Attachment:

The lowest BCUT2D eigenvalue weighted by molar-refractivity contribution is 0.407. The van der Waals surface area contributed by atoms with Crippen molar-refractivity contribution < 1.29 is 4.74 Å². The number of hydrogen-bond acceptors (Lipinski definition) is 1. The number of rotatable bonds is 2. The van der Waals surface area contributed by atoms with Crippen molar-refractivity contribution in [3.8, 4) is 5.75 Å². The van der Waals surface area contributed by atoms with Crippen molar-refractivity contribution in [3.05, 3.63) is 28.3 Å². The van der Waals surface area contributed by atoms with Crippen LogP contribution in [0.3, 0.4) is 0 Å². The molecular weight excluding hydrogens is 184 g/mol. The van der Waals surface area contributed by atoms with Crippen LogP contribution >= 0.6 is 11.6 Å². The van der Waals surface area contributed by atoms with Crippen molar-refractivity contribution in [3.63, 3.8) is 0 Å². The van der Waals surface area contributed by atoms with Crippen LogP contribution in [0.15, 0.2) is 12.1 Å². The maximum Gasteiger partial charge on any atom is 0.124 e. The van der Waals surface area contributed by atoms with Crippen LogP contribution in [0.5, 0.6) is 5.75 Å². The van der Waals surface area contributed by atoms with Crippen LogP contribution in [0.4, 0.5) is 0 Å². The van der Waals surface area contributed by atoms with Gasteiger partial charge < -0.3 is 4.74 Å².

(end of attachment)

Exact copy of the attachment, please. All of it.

The lowest BCUT2D eigenvalue weighted by molar-refractivity contribution is 0.407. The van der Waals surface area contributed by atoms with Crippen molar-refractivity contribution < 1.29 is 4.74 Å². The number of hydrogen-bond acceptors (Lipinski definition) is 1. The number of rotatable bonds is 2. The van der Waals surface area contributed by atoms with Crippen molar-refractivity contribution in [3.8, 4) is 5.75 Å². The van der Waals surface area contributed by atoms with Crippen molar-refractivity contribution in [3.05, 3.63) is 28.3 Å². The van der Waals surface area contributed by atoms with Crippen LogP contribution in [0.3, 0.4) is 0 Å². The molecular weight excluding hydrogens is 184 g/mol. The van der Waals surface area contributed by atoms with Crippen LogP contribution >= 0.6 is 11.6 Å². The van der Waals surface area contributed by atoms with Crippen molar-refractivity contribution in [3.63, 3.8) is 0 Å². The van der Waals surface area contributed by atoms with Crippen LogP contribution in [0.15, 0.2) is 12.1 Å². The maximum Gasteiger partial charge on any atom is 0.124 e. The van der Waals surface area contributed by atoms with Crippen LogP contribution in [0.5, 0.6) is 5.75 Å². The van der Waals surface area contributed by atoms with Crippen LogP contribution in [0.4, 0.5) is 0 Å². The van der Waals surface area contributed by atoms with Gasteiger partial charge < -0.3 is 4.74 Å².